Why do Craft Beers Need a Strong Trademark?

Like the Whiskey distilleries in Ireland, the Irish brewing industry has undergone a revival in recent times, with the craft beer movement at the fore.

Craft breweries first began to emerge in the 1990’s (such as the Porterhouse, Franciscan Well Brew Pub and the Carlow Brewing Company (O’Hara’s)), but following the Celtic Tiger, the industry in Ireland expanded, with craft beer becoming mainstream in the last decade.

The explosion of microbreweries and the saturation in the market of new beers can confuse consumers. With increased competition comes an increased need for breweries to distinguish their company. There is a growing trend for breweries to have eye-catching artwork and snappy, witty, or pun-like names for their individual brews. This can come with a risk that their products could be copied, or be similar to another brand or beer.

As the industry flourishes, and the way beer is enjoyed is changing, it is even more imperative that brands protect the name of their brewery. It has been reported that the filing of trade marks for beer has increased by 20% in the UK.

The revival of the brewing industry, particularly in craft beers

According to the FFT (Food For Thought Magazine), in 2017 consumption of craft beer increased by 12.7% and in 2018 accounted for nearly 3% of the entire beer market in Ireland, with turnover closing in on €50 million per annum. This trend in the Irish market has continued and the brewing, selling and consuming of craft beer has become mainstream. Now, award winning craft beer is on sale, not just in pubs, bars and off-licences but in your local corner shop and supermarket. With the advent of virtual craft beer tasting, increased demand for home-deliveries, and online purchasing, consumption habits are changing.

In 2013, the Independent Craft Brewers of Ireland (ICBI) was established in an effort to find strength in numbers and joined forces with the Association of Independent Brewers of Europe in 2018. The UK, and the US also have independent brewer associations. To be a member of the ICBI you must be an SME, independent and have a licence to brew beer. To help consumers select beers from members of these associations, each body has developed an independent seal to highlight the type of company consumers are supporting with their purchase.

There are currently 32 craft beer breweries and microbreweries associated with the ICBI. This is not the total amount in Ireland, there are actually over 125 microbreweries. It is therefore a busy market, where brewers need to build a strong brand and protect it, as the brand is what customers use to pick a product from a crowded shelf, fridge or row of beer taps.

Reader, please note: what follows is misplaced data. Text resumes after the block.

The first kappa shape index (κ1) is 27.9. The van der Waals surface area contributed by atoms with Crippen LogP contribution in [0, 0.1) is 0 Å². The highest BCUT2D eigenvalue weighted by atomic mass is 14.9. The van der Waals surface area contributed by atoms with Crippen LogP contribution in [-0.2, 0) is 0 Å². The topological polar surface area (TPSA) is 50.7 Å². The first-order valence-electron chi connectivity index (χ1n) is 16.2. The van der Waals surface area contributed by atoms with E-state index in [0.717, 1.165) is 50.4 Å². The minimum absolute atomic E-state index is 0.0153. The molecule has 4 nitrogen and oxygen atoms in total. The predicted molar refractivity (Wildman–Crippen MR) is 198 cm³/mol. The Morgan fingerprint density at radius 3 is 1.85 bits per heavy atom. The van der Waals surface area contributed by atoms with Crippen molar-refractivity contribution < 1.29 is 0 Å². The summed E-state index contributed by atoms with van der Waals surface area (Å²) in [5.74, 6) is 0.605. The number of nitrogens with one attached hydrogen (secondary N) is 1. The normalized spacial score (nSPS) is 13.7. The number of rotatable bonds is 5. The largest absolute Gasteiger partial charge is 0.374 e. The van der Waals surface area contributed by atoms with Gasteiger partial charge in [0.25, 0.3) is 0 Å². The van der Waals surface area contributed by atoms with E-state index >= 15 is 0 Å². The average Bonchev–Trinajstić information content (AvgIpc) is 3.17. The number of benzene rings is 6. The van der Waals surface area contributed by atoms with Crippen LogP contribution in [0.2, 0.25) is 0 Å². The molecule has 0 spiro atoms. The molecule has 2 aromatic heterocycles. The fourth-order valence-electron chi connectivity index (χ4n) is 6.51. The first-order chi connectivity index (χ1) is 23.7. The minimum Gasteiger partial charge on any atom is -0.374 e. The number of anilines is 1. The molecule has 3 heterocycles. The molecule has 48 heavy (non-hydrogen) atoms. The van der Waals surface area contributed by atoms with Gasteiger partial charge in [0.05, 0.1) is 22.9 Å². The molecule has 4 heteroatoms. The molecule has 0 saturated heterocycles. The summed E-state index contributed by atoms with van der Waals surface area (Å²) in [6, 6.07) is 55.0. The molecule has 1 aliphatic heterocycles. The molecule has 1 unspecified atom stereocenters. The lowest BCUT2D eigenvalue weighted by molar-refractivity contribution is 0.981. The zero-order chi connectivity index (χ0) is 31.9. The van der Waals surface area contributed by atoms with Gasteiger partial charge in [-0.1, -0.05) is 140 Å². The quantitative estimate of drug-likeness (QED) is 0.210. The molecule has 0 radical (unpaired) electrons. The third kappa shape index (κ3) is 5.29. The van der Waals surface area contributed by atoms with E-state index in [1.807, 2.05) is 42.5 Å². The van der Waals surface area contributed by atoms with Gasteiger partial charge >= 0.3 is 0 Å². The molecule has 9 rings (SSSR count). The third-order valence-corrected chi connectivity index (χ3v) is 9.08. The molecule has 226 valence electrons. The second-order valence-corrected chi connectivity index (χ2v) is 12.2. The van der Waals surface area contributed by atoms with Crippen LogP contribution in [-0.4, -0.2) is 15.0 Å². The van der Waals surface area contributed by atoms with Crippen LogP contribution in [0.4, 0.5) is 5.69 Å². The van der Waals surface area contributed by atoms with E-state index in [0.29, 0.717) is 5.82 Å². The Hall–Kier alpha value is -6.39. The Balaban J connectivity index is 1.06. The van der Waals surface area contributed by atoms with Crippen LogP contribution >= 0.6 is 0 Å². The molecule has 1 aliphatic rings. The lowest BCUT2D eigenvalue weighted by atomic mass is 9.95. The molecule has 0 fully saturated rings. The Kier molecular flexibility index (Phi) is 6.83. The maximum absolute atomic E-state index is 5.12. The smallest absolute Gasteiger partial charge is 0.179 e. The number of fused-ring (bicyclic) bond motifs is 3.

Why trade mark the name of your beer or brewery?

While applying for and registering a trade mark may seem time consuming and costly, it both can and will save time and money in the long run. While some small micro-breweries may never be picked up as having a similar name or logo, those who begin to sell in local supermarkets and take part in competitions and festivals are noticed. Having a registered trade mark does protect small businesses against unwarranted infringement actions as trade marks can be used as a defence. In Ireland having an Irish trade mark will protect you in Ireland only. A European Union Trade Mark (EUTM) provides you protection in the 27 member states and most have a national European registration as well. While the European Union, as a market for craft beer is very important, the USA, Canada, the UK, Australia and New Zealand are equally, if not more important for exports of Irish craft beers.

It’s not just beers

Much of the litigation faced by micro-breweries has not come from other craft beer producers, but from wine, soft drinks and flavoured drink producers.

If you have infringed a trade mark in Ireland, the usual practice would be to settle and to get rid of the infringing stock. This may mean giving away for free or destroying the stock and re-branding. In the USA the situation may be much more damaging as significant costs may ensue. This is why, when the services of a trade mark attorney are requested, extensive searches of trade marks in use are undertaken to prevent the potential for disappointment. SMEs can be devastated by infringement proceedings. In a sector that is highly competitive, with over 100 SMEs operating in the same area, protecting your name first will help build your brand and prevent others from ‘free-riding’ on your success by using a similar name or potentially similar logo/artwork.

It is not just trade marks which can be used to protect the intangible assets of a brewery. Innovative bottle design can be protected through registered designs for up to 25 years or even unregistered designs for 3 years. Patents can protect new ways of brewing and new formulations, and copyright can protect the artwork on a label.


Catherine Jennings